From looking at stereotypes from the point of view of the American toward the Latin American (American à Latin American), it was possible to proceed into a discussion about the stereotypes that Brazilian have about Americans (Brazilian à American) and examine them as to their basis in truth and the reasons for their existing. The portrayal of Americans on Brazilian TV in comedy routines, the news, the "novelas" (Brazilian serial TV stories), etc., as well as in the press was used as a reference. Both positive and negative stereotypes were found: Americans were seen as hard-working, organized, and successful. On the other hand, they were also seen as aggressive, arrogant, prudish, only caring about money, and humorless.
This class, then, was used basically to raise a consciousness about the use of stereotypes and to start a discussion about their validity. The class also helped the students remember that all people use stereotypes in one way or another to define the Other. It is not a one-way street.
Discussion TwoWhile studying the short story Grandparenting by John Updike several opportunities appeared to discuss the familiar and the strange especially regarding a key concept such as the individual versus the group.
This is a story about a modern American family gathering at the hospital to witness the birth of a grandchild. Judith is giving birth to her first child. Her parents Richard and Joan are coming to be with her. But there is a small hitch: they are divorced now and are married to Ruth and Andy respectively. Ruth doesn't think Richard should go. She thinks,
The girl's over thirty, she has a husband. To have her divorced parents both hovering over her isn't just silly. It's cruel…You need space when you're having a baby. You need air to breathe (p. 305).My Brazilian students interpreting this from their cultural horizon found it quite difficult to understand. Several students interpreted Ruth as having personal problems. She was seen as "selfish" and "egotistical". One students called her an "individualist". Though the student was speaking English, it was obvious she was using the word with its Portuguese definition. In English to be an individualist is to be self-reliant (see the Illustrated Oxford Dictionary). It has a positive connotation. In Portuguese to be an "individualista" means to prefer the individual's rights over those of the group (see Pequeno Dicionário Brasileiro da Língua Portuguesa). It has a negative connotation. From this, another student came to the conclusion that the American family is not united ("desunida") and that "each one is the way they wanted. They have their own lives". This was contrasted to the Brazilian family which works together as a group symbolized in the "Sunday lunch" where "everybody comes". Thus, a stereotype of the close, warm Brazilian family versus the cold, distant American family was formed.
Based on this interpretation of Ruth's words, it is possible to initiate a discussion of the different world views embodied in the definition of "individualism" and "individualismo" which can in turn lead to a deeper understanding of the LC1 and the LC2. For Bellah et al. (1996:viii), "(i)ndividualism, that first language in which Americans tend to think about their lives, values independence and self-reliance above all else".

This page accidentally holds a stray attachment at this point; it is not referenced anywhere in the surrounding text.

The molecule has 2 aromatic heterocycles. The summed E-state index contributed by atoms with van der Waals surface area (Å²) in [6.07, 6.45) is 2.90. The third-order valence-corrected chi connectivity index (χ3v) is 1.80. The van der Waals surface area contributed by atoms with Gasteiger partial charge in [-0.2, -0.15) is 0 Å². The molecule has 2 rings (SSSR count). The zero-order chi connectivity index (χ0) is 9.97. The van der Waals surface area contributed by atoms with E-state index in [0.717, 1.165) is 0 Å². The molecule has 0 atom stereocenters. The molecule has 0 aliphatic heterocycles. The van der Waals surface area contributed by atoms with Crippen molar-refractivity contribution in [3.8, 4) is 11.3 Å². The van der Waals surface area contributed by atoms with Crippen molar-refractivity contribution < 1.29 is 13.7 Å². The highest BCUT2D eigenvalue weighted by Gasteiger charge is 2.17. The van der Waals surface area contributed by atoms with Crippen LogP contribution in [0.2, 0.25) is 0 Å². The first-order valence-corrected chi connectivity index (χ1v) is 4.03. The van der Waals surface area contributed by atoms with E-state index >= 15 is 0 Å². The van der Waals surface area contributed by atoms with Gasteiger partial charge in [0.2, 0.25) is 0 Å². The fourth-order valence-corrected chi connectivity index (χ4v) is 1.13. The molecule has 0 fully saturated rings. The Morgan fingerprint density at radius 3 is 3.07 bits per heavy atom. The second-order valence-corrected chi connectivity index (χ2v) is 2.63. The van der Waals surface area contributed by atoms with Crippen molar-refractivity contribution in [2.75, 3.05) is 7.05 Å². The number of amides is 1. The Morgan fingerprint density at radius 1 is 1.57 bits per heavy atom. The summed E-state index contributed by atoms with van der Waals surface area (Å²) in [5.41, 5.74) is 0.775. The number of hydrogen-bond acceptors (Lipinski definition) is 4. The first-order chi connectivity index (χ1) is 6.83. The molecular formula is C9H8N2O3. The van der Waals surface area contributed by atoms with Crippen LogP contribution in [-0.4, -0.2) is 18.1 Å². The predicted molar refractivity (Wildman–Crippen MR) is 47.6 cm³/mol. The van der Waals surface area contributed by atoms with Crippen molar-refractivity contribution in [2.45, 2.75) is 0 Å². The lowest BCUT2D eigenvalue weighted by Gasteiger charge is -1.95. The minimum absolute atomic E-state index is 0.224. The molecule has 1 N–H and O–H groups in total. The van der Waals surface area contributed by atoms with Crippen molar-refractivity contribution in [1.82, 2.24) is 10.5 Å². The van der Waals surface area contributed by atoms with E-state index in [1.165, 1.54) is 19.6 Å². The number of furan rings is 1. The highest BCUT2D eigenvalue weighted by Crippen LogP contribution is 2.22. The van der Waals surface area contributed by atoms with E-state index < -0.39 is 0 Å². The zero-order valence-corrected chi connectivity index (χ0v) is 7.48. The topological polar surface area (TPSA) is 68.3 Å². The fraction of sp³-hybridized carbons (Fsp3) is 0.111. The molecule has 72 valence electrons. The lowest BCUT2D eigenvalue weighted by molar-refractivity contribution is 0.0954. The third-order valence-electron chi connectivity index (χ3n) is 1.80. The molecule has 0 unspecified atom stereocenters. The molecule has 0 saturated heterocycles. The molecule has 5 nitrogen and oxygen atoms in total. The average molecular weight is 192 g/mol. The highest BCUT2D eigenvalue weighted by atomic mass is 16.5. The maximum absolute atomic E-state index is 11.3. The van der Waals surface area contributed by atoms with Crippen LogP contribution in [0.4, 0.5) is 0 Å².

From the use of the stereotypes of united ("unida") versus not united ("desunida"), the teacher can lead the students into thinking about the varied roles that exist for the individual and the group in different cultures. This in turn can lead to discussions of how the collectivity is defined in each culture. Is it to be found in the public sphere (i.e., work, being at the bus stop, etc.) or the private sphere (family, etc.)? What kind of events show the different views on the individual and the group in each culture (Sunday lunch, soccer games, etc.)? How does the story itself and its interpretation show the different cultural horizons? By initiating this kind of discussion, the teacher can aid the students in dealing with the unfamiliar and the strange. The feelings of disorientation that ensue can be a part of the discussion and viewed as normal but as something that can lead on to a wider perspective and an appreciation of the Other.
Thus, from natural student initiated interpretations that appear in class, it is possible for the teacher to initiate a discussion of stereotypes and of different worldviews.
ConclusionI stated in the introduction of this short article that in learning another language we are engaging in learning another LC and that stereotypes frequently occur to try to incorporate the unfamiliar and the strange into the familiar cultural horizon. For this reason, a teacher should be aware of stereotypes and be ready to discuss them openly in the LC class. As I showed, the discussion about stereotypes can be initiated by the teacher (Discussion One) or occur naturally as a result of students' interpretations (Discussion Two). Either way, the teacher should use all opportunities to help the students deal with the unfamiliar and proceed to a better understanding of the Other.
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The Internet TESL Journal, Vol. VIII, No. 7, July 2002